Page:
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Postmodern genre-busters Japonize Elephants stir up a theatrical gumbo

Wednesday, Jul 17 2002
Originally spawned in the fecund fields of Bloomington, Ind., Japonize Elephants From Zorlock Land of the Lost recently found its second home in the swamps of the East Bay freak scene, cozying up with fellow postmodern genre-busters such as Sleepytime Gorilla Museum. On its third and latest album, 40 Years of Our Family, the virtuosic nine-piece sounds as if it were the house band at the Musée Méchanique -- that is, if the time-traveling fun house at San Francisco's Cliff House were set on a riverboat floating down Old Muddy, circa 1928.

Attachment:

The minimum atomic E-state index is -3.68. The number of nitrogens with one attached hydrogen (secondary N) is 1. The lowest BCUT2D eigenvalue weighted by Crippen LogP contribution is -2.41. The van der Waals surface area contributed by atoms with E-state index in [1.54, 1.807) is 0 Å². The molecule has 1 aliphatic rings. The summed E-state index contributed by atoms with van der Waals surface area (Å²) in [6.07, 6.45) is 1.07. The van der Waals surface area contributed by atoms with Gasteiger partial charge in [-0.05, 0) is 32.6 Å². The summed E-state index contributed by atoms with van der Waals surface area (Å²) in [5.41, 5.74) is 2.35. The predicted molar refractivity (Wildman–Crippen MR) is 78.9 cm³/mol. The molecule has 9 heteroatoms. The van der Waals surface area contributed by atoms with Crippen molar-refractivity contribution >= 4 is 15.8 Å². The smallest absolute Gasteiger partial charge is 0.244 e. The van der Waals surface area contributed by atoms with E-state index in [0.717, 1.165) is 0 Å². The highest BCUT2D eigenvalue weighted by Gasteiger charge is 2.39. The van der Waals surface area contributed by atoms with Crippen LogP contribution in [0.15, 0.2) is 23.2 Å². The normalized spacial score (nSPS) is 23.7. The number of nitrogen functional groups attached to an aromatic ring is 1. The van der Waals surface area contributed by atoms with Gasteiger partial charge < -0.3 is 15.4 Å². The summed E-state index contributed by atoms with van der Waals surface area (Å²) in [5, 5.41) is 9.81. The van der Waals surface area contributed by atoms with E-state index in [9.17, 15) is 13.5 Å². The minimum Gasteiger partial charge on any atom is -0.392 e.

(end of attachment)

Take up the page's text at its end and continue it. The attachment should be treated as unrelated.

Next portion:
The Elephants present the ultimate pleasure cruise for rootless concertgoers with a hankering for old-time shenanigans. Using a wealth of instruments -- banjo, tin whistle, spoons, washboard, violin, xylophone, trumpet, accordion, saxophone, mandolin, glockenspiel, and various noisemaking gizmos -- the ensemble produces a cornucopia of exotic yet familiar soundscapes. Picture Moulin Rouge meets The Wizard of Oz, Kurt Weill in a Las Vegas strip club, Cab Calloway at a bluegrass hoedown, Frank Zappa in a Hollywood musical, or Wile E. Coyote at a Gypsy wedding fete.

Anything fun on the global farm is fair game for the Japonize Elephants' theatrical gumbo. Hot sauce is included, and square dancing's required.

About The Author

Sam Prestianni


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